Sen. Elizabeth Warren has provided a critical answer to the question that followed the massive women’s marches held around the country on Jan. 21: What next? Described as the largest demonstration event in U.S. history, the marches left participants energized and motivated but wondering how to transform the energy they experienced into a movement for change.
The answer can be found in the events that have transpired since the Massachusetts senator was silenced on the floor of the Senate by Majority Leader Mitch McConnell. Warren was speaking in opposition to the nomination of Sen. Jeff Sessions to become attorney general. During her remarks, Warren read excerpts from a letter Coretta Scott King wrote in 1986, opposing the then nomination of Sessions to become a federal court judge due to his overall civil rights record, including his role in suppressing the voting rights of elderly black voters in Alabama.
“She was warned. She was given an explanation. Nevertheless, she persisted.”Senate Majority Leader Mitch McConnell
Even though Warren was discussing the qualifications of a nominee to be the highest law enforcement officer in the land, the majority leader chided her and then invoked an arcane rule that is meant to keep senators from speaking ill of sitting colleagues. The result was a party-line vote that effectively banned Warren from further participation in Sessions's confirmation process.
McConnell unwittingly provided the galvanizing moment, when he gave his reasons for asking the Senate to silence its colleague: “She was warned. She was given an explanation. Nevertheless, she persisted.” You could practically hear the collective gasp of women around the country who have themselves been silenced countless times. And in most instances, their experiences came without an official warning about the heavy price they would pay for the persistence of their voice.
The rebuke also demonstrated how the powerful repeatedly silence or marginalize persons of other races or gender, justifying their actions by explanations that do not apply to their fellow colleagues who have displayed similar behavior with impunity. In 2015, Sen. Ted Cruz called out McConnell on the floor of the Senate for lying. No warning or rebuke. Sen. Tom Cotton described Sen. Harry Reid’s leadership when he served as majority leader as “cancerous.” Again, no warning or response. Following Warren’s silencing, other male senators read from Scott King's letter and even entered it into the record of the confirmation proceedings. None was warned, rebuked or silenced.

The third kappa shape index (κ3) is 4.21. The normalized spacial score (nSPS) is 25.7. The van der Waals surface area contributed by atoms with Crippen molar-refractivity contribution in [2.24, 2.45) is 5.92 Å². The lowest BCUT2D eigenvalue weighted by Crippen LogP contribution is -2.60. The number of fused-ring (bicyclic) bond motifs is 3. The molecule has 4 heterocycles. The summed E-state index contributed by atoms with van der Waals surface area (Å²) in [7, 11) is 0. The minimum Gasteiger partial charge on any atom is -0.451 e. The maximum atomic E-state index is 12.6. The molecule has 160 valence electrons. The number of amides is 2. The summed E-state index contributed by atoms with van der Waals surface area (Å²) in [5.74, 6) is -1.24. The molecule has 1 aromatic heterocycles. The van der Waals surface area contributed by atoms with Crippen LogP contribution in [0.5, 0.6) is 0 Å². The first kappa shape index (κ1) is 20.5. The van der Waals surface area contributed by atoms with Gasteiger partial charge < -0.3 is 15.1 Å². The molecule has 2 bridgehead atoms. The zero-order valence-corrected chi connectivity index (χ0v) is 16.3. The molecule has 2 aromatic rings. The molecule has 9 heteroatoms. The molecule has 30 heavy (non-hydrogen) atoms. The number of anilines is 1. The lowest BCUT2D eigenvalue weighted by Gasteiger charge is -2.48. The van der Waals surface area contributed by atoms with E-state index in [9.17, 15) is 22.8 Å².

The effort to publicly silence Warren, who was reading the words of a renowned civil rights icon, has provoked an extraordinary nationwide response. McConnell’s chiding words trended throughout social media and have served as a focal point for a renewed activism. Warren’s speech likely would have received little national attention, yet her posting on Facebook has been viewed more than 11 million times as of this writing. Paraphernalia bearing the phrase “Nevertheless, she persisted” have provided a merchandising boon to fundraisers and retailers alike, and organizations have rallied to express their anger at the attempted silencing of the senator.
You could practically hear the collective gasp of women around the country who have themselves been silenced countless times.
In 2012, Victoria Brescoll, a Yale University associate professor, studied the relationship between speaking and power, using data from the Senate as the focus of her research. She analyzed years of speaking time on the floor of the Senate, comparing male and female senators. The results showed that male senators in more powerful roles spoke more frequently — a correlation that did not exist with their female counterparts. Brescoll also researched responses to the talking time of corporate leaders and found that female executives experienced a negative backlash when seen to be speaking too much, compared to talkative male leaders who were rated as more competent.
This research provides an analytical framework for what happened to Warren on the floor of the Senate. McConnell used an obscure rule as the pretext for a cynical attempt to protect a member of the club. In actuality, he was not protecting the club of the U.S. Senate, but the club of power. As a result, millions of women who have felt voiceless for too long have found the club of their own collective power. They may soon be bringing about massive changes at election booths and in the workplace.